Aesthetically, there are several things that distinguish daoku from modern haiku, and one is punctuation.  While haiku often makes do with merely a hyphen or no punctuation at all, daoku makes full use of the benefits of various punctuation marks.  The two parts of daoku are separated by an appropriate punctuation mark, the daoku ends with a punctuation mark, and there may be additional punctuation within the verse.

The purpose of this is to guide the reader through the verse in a smooth and effective manner.

In 1494 the humanist book publisher in Venice — Aldus Manutius — created a new and very useful punctuation mark.  He wanted something between the brevity of a comma (,) and the stronger pause of the colon (:).  So he combined both into the semicolon (;).

The simplicity of this is striking.  Many people today are confused by the so-called rules of punctuation — all of which were devised later and sometimes disagree.  But the basic purpose and principle is quite simple, and easily seen in contemporary hokku and its sub-category, daoku.  The comma, the semicolon, the colon, and the period are all variations in length and feeling of pause.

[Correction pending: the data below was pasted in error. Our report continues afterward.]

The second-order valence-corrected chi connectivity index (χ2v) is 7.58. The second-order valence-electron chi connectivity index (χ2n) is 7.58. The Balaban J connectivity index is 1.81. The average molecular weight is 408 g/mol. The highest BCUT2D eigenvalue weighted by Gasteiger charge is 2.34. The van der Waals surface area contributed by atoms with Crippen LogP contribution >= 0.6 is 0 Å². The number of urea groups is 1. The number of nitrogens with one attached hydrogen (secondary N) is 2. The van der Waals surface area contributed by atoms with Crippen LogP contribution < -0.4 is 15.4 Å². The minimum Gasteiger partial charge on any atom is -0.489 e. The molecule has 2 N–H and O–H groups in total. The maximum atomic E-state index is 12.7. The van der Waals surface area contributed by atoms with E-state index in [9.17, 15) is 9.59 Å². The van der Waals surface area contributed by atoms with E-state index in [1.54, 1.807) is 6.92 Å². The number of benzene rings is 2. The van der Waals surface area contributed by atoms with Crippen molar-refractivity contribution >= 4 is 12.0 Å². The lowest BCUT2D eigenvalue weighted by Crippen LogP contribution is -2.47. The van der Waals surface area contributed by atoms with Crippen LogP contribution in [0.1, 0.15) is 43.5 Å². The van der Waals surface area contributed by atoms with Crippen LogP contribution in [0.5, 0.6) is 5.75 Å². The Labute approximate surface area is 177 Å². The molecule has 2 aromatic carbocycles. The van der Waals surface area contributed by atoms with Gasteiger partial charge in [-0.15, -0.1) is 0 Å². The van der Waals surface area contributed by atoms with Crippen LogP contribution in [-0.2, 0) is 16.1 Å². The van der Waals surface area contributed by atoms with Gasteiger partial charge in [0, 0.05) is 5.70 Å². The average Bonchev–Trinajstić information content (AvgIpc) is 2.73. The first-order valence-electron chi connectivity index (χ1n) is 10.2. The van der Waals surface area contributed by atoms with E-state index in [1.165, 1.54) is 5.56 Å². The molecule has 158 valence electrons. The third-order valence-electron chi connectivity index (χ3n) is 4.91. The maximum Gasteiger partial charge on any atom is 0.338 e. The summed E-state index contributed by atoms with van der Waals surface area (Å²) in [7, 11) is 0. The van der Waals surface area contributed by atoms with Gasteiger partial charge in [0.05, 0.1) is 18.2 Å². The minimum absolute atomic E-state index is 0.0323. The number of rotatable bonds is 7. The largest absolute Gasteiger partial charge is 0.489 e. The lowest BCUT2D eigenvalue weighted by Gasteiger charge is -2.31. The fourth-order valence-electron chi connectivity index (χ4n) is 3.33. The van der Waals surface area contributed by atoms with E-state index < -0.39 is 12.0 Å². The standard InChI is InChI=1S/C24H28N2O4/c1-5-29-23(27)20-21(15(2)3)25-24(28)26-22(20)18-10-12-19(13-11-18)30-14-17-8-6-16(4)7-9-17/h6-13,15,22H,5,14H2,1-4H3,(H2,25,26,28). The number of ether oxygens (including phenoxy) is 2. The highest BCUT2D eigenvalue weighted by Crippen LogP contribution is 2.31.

The comma is a brief pause:

I stopped, and then I continued on.

The semicolon is a longer pause:

I stopped; and then I continued on.

The colon is an even longer and stronger pause:

I stopped: and then I continued on.

And the period is the strongest and longest pause:

I stopped.  And then I continued on.

It is just that simple.

In daoku the most frequently used punctuation mark is the semicolon.  Its purpose is to provide a meditative pause between the longer and shorter parts of the verse, as in this example by Gyodai:


The autumn hills;
Here and there,
Smoke rising.

As presented here, we first encounter the autumn hills, and pause momentarily to see and experience them in our minds.  And then looking here and looking there, we see the little columns of smoke rising.

Again the purpose of punctuation is to guide the reader, and it has a strong effect on how the verse is experienced; so punctuation is very important in both contemporary hokku in general and daoku (objective hokku) in particular.



  1. I like the daoku by Gyodai. I foresee a sad time in history, when our governments ban the burning of wood in our stoves at home. I know that this produces greenhouse gases, but there is a nostalgia that I feel about woodburning stoves out in the country in winter. To me, if we have to do this, then it’s too late. Thank you for continuing to teach hokku in your posts, David. I hope the writing of hokku (nature) increases as natural habitat diminishes. Maybe hokku will contribute to our future reverence for nature, as we lose it.

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